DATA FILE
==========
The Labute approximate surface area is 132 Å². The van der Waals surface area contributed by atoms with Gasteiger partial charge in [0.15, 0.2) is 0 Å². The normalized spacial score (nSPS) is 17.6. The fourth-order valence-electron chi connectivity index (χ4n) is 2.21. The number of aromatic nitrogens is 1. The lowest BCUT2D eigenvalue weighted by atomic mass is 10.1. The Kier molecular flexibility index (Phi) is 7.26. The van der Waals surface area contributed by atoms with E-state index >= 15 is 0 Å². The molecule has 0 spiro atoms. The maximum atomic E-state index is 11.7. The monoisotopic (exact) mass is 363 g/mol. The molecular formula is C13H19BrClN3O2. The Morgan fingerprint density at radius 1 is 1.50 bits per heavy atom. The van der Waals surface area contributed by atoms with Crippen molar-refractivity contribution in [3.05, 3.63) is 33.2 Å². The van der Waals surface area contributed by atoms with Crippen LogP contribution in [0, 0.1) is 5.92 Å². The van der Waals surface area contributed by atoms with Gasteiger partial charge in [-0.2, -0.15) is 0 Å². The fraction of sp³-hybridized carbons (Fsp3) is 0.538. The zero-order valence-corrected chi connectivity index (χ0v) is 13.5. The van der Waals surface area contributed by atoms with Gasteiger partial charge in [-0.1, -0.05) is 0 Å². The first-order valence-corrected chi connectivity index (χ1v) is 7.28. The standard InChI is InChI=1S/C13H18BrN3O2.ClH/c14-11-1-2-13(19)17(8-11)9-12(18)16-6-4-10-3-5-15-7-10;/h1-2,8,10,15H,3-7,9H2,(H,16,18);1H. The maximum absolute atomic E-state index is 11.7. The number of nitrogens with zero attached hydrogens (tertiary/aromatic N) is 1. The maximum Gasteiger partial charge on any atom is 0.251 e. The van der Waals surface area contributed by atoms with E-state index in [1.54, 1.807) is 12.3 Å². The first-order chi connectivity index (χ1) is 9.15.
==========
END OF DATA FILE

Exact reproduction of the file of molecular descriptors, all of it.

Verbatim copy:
The Labute approximate surface area is 132 Å². The van der Waals surface area contributed by atoms with Gasteiger partial charge in [0.15, 0.2) is 0 Å². The normalized spacial score (nSPS) is 17.6. The fourth-order valence-electron chi connectivity index (χ4n) is 2.21. The number of aromatic nitrogens is 1. The lowest BCUT2D eigenvalue weighted by atomic mass is 10.1. The Kier molecular flexibility index (Phi) is 7.26. The van der Waals surface area contributed by atoms with E-state index >= 15 is 0 Å². The molecule has 0 spiro atoms. The maximum atomic E-state index is 11.7. The monoisotopic (exact) mass is 363 g/mol. The molecular formula is C13H19BrClN3O2. The Morgan fingerprint density at radius 1 is 1.50 bits per heavy atom. The van der Waals surface area contributed by atoms with Crippen molar-refractivity contribution in [3.05, 3.63) is 33.2 Å². The van der Waals surface area contributed by atoms with Crippen LogP contribution in [0, 0.1) is 5.92 Å². The van der Waals surface area contributed by atoms with Gasteiger partial charge in [-0.2, -0.15) is 0 Å². The fraction of sp³-hybridized carbons (Fsp3) is 0.538. The zero-order valence-corrected chi connectivity index (χ0v) is 13.5. The van der Waals surface area contributed by atoms with Gasteiger partial charge in [-0.1, -0.05) is 0 Å². The first-order valence-corrected chi connectivity index (χ1v) is 7.28. The standard InChI is InChI=1S/C13H18BrN3O2.ClH/c14-11-1-2-13(19)17(8-11)9-12(18)16-6-4-10-3-5-15-7-10;/h1-2,8,10,15H,3-7,9H2,(H,16,18);1H. The maximum absolute atomic E-state index is 11.7. The number of nitrogens with zero attached hydrogens (tertiary/aromatic N) is 1. The maximum Gasteiger partial charge on any atom is 0.251 e. The van der Waals surface area contributed by atoms with E-state index in [1.54, 1.807) is 12.3 Å². The first-order chi connectivity index (χ1) is 9.15.